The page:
(CNN) -- The world watched Manchester, and Manchester watched the world turn red and blue.
According to some analysts more than 600 million people across the globe tuned into see the blue of Manchester City beat the red of Manchester United 1-0, arguably the biggest audience for the biggest match in English Premier League history.
Vincent Kompany's headed goal deep in first-half injury time was enough to take City top of the league from their rivals on goal difference. Psychologically, with two games left, it could prove decisive and hand City the advantage as they hunt a historic first Premier League title.
The match itself was enthralling without being exciting, tense without many chances on goal. But by the end, as Manchester City fans sang their club's famous adopted song "Blue Moon," there was a sense that history was being witnessed. United coach Alex Ferguson lost his cool and remonstrated with his opposite number Roberto Mancini. But the game was lost for United. Perhaps as one empire rises, another falls.
TV networks from China to Qatar sent their chief correspondents to relay something of the febrile atmosphere to their expectant domestic audiences, audiences that have taken English football as their own over the past two decades.
Even in America, traditionally one of the few bastions of football refuseniks, TV chiefs decided to upgrade the match to ESPN's main channel. This, CNN's Eliott C. McLaughlin told us, was a very big deal indeed.
Yet it wasn't always like this.
Once, not so long ago, few outside of those standing on the terraces attending this derby match in the north west of England would have been able to watch the spectacle.
True the Manchester derby has always been a passionate, sometimes brutal affair over the years. The fortunes of both the red half of United and the blue of City have ebbed and flowed as the decades pass. City haven't won the league for 44 years. Instead they watched United become the greatest team of the Premier League era, not to mention arguably the most recognizable and profitable brand in the world.
But in 1974 the boot was on the other foot when Denis Law -- a United legend who had signed for City -- sheepishly backheeled the goal that relegated United to the second division.
Such a scenario in 2012 would be unthinkable. Today the Manchester derby has reached the kind of global prominence that Barcelona versus Real Madrid -- even if Spain's biggest match isn't a derby in the truest sense of the word -- would normally enjoy.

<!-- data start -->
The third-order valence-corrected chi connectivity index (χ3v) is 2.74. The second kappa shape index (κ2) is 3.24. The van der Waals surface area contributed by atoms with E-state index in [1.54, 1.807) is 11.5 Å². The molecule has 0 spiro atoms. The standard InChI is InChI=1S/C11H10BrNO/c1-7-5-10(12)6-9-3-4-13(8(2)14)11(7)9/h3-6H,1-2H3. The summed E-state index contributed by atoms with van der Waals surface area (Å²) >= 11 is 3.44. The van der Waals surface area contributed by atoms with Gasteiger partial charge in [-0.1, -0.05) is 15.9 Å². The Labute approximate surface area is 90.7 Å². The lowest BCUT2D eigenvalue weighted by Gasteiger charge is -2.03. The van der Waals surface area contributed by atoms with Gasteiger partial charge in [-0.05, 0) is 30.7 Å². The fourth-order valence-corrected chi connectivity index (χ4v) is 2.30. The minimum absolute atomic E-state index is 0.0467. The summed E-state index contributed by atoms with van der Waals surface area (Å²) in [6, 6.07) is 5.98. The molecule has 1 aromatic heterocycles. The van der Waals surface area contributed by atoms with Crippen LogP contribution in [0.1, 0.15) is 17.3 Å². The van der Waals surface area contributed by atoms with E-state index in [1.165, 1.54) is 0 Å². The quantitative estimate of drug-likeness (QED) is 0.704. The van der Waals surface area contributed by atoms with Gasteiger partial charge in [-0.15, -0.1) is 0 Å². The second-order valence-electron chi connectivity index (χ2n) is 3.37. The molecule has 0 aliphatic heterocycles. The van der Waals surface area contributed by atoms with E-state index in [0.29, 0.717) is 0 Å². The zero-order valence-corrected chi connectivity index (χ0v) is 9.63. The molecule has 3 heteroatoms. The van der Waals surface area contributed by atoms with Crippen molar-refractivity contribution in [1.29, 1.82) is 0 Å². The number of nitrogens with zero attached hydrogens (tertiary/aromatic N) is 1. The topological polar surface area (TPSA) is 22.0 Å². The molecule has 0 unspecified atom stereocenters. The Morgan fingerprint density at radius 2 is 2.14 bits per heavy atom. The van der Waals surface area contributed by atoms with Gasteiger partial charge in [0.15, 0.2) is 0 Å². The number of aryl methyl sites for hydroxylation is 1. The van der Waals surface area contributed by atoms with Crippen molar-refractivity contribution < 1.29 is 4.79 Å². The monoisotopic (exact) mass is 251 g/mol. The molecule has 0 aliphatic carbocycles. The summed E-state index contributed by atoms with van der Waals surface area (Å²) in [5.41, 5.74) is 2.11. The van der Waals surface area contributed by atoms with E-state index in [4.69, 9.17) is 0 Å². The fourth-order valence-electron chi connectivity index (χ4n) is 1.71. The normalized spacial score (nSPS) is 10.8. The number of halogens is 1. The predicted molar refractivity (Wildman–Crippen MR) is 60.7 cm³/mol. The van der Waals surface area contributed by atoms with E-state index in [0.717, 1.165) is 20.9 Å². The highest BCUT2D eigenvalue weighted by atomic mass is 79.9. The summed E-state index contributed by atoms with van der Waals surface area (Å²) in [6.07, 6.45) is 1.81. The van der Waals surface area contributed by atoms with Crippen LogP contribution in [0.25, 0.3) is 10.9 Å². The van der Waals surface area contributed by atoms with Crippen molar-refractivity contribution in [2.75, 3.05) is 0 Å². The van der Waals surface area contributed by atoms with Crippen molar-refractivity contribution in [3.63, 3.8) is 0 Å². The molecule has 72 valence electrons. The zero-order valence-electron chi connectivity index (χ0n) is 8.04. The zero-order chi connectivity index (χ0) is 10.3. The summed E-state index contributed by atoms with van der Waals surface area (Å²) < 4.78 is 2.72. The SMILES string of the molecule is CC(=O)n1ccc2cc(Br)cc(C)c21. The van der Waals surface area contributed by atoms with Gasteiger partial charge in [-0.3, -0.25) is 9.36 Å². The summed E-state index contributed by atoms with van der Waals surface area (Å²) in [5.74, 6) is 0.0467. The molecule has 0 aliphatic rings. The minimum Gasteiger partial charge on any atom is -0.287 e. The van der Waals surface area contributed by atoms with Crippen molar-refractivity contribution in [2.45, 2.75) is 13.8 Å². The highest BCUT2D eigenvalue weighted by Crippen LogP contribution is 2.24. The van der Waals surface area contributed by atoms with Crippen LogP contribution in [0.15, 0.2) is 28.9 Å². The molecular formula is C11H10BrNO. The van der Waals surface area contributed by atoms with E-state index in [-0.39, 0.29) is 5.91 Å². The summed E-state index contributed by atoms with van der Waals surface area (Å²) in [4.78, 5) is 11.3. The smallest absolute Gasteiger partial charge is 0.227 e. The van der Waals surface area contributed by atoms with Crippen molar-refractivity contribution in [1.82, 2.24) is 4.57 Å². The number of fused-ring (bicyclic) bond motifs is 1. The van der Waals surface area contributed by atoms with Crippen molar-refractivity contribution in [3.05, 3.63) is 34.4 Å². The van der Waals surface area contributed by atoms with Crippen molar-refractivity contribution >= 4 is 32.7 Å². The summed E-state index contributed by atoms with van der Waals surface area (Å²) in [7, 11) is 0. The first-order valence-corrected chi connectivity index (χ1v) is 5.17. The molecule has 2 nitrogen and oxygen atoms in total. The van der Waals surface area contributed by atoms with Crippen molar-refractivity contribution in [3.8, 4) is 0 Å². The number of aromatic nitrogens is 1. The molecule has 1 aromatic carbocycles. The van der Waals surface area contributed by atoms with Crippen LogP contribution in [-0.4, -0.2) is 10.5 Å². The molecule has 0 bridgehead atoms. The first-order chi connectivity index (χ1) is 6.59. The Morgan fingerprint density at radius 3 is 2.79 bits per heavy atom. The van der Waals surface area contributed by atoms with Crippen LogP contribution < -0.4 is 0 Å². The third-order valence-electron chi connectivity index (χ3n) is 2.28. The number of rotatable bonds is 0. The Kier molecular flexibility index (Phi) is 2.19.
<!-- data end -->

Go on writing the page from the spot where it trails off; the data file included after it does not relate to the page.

Its rise is much more than just the story of two successful football teams. The rise of the Manchester derby is also the story of the rise of globalization.
United and City are separated by just five miles yet the local has become the global.
On the pitch, 10 different nationalities featured. The stadium's naming rights have been sold to a Middle Eastern airline. United is owned by the Glazer family, the American venture capitalists who knew virtually nothing about football outside of their love of the Tampa Bay Buccaneers, who bought the English club in an unpopular leveraged buy out.
Manchester City has been transformed by the mega money from the Arab world, owned as it is by Sheikh Mansour from the ruling family of Abu Dhabi in the United Arab Emirates. It was Sheikh Mansour's money that turned a sleepy, underperforming club into champions elect.
As the movement of capital and talent has been made easier, football -- and especially the Premier League -- has reaped the financial benefits. But no two entities have benefited more than Manchester's two football clubs.
"I think we deserved to win this game," Mancini told British TV after the match.
"I think next Saturday we'll have another difficult day."
And he's right, of course. Manchester City easily fended off United's late charge. United didn't even manage a shot on target during the entire 90 minutes. Now the two teams are equal on points with just two matches left.
As Mancini said, next Saturday will be the same as Monday; a difficult day, almost too close to call.
But there's one thing that you can predict. On Saturday the world will be watching once again.